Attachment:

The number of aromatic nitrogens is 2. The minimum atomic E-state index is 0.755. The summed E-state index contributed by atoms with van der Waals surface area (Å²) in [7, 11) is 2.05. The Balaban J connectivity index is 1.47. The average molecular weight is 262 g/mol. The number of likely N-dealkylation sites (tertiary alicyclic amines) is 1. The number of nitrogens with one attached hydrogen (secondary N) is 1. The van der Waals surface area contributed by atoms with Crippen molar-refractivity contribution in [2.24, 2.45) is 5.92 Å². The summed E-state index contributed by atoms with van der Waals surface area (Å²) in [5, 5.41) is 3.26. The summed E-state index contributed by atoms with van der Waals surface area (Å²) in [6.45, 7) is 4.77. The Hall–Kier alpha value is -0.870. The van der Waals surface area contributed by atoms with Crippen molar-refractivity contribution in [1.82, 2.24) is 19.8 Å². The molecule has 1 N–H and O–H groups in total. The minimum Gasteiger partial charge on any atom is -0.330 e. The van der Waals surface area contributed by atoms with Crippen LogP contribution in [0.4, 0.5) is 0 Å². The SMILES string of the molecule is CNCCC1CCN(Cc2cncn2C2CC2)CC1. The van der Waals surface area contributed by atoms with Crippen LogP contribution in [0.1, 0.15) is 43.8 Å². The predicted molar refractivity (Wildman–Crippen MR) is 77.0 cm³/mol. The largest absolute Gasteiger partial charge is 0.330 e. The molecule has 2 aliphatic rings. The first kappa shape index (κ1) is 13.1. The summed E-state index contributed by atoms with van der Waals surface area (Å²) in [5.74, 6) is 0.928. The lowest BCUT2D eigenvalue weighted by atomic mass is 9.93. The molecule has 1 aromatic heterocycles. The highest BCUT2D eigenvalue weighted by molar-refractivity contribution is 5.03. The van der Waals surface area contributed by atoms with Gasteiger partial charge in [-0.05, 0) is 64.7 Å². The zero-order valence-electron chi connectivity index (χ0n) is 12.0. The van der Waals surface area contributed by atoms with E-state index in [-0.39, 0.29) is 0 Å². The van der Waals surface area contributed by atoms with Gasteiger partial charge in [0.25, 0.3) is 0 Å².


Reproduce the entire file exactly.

The number of aromatic nitrogens is 2. The minimum atomic E-state index is 0.755. The summed E-state index contributed by atoms with van der Waals surface area (Å²) in [7, 11) is 2.05. The Balaban J connectivity index is 1.47. The average molecular weight is 262 g/mol. The number of likely N-dealkylation sites (tertiary alicyclic amines) is 1. The number of nitrogens with one attached hydrogen (secondary N) is 1. The van der Waals surface area contributed by atoms with Crippen molar-refractivity contribution in [2.24, 2.45) is 5.92 Å². The summed E-state index contributed by atoms with van der Waals surface area (Å²) in [5, 5.41) is 3.26. The summed E-state index contributed by atoms with van der Waals surface area (Å²) in [6.45, 7) is 4.77. The Hall–Kier alpha value is -0.870. The van der Waals surface area contributed by atoms with Crippen molar-refractivity contribution in [1.82, 2.24) is 19.8 Å². The molecule has 1 N–H and O–H groups in total. The minimum Gasteiger partial charge on any atom is -0.330 e. The van der Waals surface area contributed by atoms with Crippen LogP contribution in [0.4, 0.5) is 0 Å². The SMILES string of the molecule is CNCCC1CCN(Cc2cncn2C2CC2)CC1. The van der Waals surface area contributed by atoms with Crippen LogP contribution in [0.1, 0.15) is 43.8 Å². The predicted molar refractivity (Wildman–Crippen MR) is 77.0 cm³/mol. The largest absolute Gasteiger partial charge is 0.330 e. The molecule has 2 aliphatic rings. The first kappa shape index (κ1) is 13.1. The summed E-state index contributed by atoms with van der Waals surface area (Å²) in [5.74, 6) is 0.928. The lowest BCUT2D eigenvalue weighted by atomic mass is 9.93. The molecule has 1 aromatic heterocycles. The highest BCUT2D eigenvalue weighted by molar-refractivity contribution is 5.03. The van der Waals surface area contributed by atoms with Gasteiger partial charge in [-0.05, 0) is 64.7 Å². The zero-order valence-electron chi connectivity index (χ0n) is 12.0. The van der Waals surface area contributed by atoms with E-state index in [-0.39, 0.29) is 0 Å². The van der Waals surface area contributed by atoms with Gasteiger partial charge in [0.25, 0.3) is 0 Å².